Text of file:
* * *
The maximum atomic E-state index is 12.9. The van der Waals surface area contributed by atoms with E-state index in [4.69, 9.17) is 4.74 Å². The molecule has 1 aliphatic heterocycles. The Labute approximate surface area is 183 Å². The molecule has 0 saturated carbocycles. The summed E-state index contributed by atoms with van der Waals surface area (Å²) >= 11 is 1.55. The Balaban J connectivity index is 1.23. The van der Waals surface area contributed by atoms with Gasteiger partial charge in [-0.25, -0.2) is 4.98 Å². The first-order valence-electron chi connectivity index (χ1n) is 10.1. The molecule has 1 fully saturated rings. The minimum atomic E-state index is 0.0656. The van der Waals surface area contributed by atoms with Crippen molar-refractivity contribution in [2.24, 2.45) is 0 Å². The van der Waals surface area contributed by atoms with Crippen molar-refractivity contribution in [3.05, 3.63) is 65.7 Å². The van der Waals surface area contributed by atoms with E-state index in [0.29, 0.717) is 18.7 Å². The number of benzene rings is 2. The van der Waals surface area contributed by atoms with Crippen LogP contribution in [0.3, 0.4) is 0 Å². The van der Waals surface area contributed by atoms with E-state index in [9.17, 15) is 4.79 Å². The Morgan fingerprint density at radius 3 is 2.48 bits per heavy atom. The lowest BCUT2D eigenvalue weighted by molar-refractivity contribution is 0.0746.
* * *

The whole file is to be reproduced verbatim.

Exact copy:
The maximum atomic E-state index is 12.9. The van der Waals surface area contributed by atoms with E-state index in [4.69, 9.17) is 4.74 Å². The molecule has 1 aliphatic heterocycles. The Labute approximate surface area is 183 Å². The molecule has 0 saturated carbocycles. The summed E-state index contributed by atoms with van der Waals surface area (Å²) >= 11 is 1.55. The Balaban J connectivity index is 1.23. The van der Waals surface area contributed by atoms with Gasteiger partial charge in [-0.25, -0.2) is 4.98 Å². The first-order valence-electron chi connectivity index (χ1n) is 10.1. The molecule has 1 fully saturated rings. The minimum atomic E-state index is 0.0656. The van der Waals surface area contributed by atoms with Crippen molar-refractivity contribution in [2.24, 2.45) is 0 Å². The van der Waals surface area contributed by atoms with Crippen molar-refractivity contribution in [3.05, 3.63) is 65.7 Å². The van der Waals surface area contributed by atoms with E-state index in [0.29, 0.717) is 18.7 Å². The number of benzene rings is 2. The van der Waals surface area contributed by atoms with Crippen LogP contribution in [0.3, 0.4) is 0 Å². The van der Waals surface area contributed by atoms with E-state index in [9.17, 15) is 4.79 Å². The Morgan fingerprint density at radius 3 is 2.48 bits per heavy atom. The lowest BCUT2D eigenvalue weighted by molar-refractivity contribution is 0.0746.